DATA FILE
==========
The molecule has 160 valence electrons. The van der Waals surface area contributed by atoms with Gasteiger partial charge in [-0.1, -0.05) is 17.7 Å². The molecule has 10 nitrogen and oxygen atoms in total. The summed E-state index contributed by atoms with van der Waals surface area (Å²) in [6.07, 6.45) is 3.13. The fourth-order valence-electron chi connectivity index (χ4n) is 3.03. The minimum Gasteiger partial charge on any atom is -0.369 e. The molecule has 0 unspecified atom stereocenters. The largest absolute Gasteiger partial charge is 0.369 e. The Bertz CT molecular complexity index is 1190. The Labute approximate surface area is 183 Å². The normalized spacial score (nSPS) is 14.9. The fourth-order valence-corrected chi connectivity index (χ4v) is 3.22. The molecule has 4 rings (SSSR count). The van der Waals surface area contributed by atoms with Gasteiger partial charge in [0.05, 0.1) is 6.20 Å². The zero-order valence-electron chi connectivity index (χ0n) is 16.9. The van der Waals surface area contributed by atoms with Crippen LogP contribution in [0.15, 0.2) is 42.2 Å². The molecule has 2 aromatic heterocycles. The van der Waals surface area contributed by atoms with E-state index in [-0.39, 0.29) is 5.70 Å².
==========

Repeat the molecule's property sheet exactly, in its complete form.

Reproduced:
The molecule has 160 valence electrons. The van der Waals surface area contributed by atoms with Gasteiger partial charge in [-0.1, -0.05) is 17.7 Å². The molecule has 10 nitrogen and oxygen atoms in total. The summed E-state index contributed by atoms with van der Waals surface area (Å²) in [6.07, 6.45) is 3.13. The fourth-order valence-electron chi connectivity index (χ4n) is 3.03. The minimum Gasteiger partial charge on any atom is -0.369 e. The molecule has 0 unspecified atom stereocenters. The largest absolute Gasteiger partial charge is 0.369 e. The Bertz CT molecular complexity index is 1190. The Labute approximate surface area is 183 Å². The normalized spacial score (nSPS) is 14.9. The fourth-order valence-corrected chi connectivity index (χ4v) is 3.22. The molecule has 4 rings (SSSR count). The van der Waals surface area contributed by atoms with Gasteiger partial charge in [0.05, 0.1) is 6.20 Å². The zero-order valence-electron chi connectivity index (χ0n) is 16.9. The van der Waals surface area contributed by atoms with Crippen LogP contribution in [0.15, 0.2) is 42.2 Å². The molecule has 2 aromatic heterocycles. The van der Waals surface area contributed by atoms with E-state index in [-0.39, 0.29) is 5.70 Å².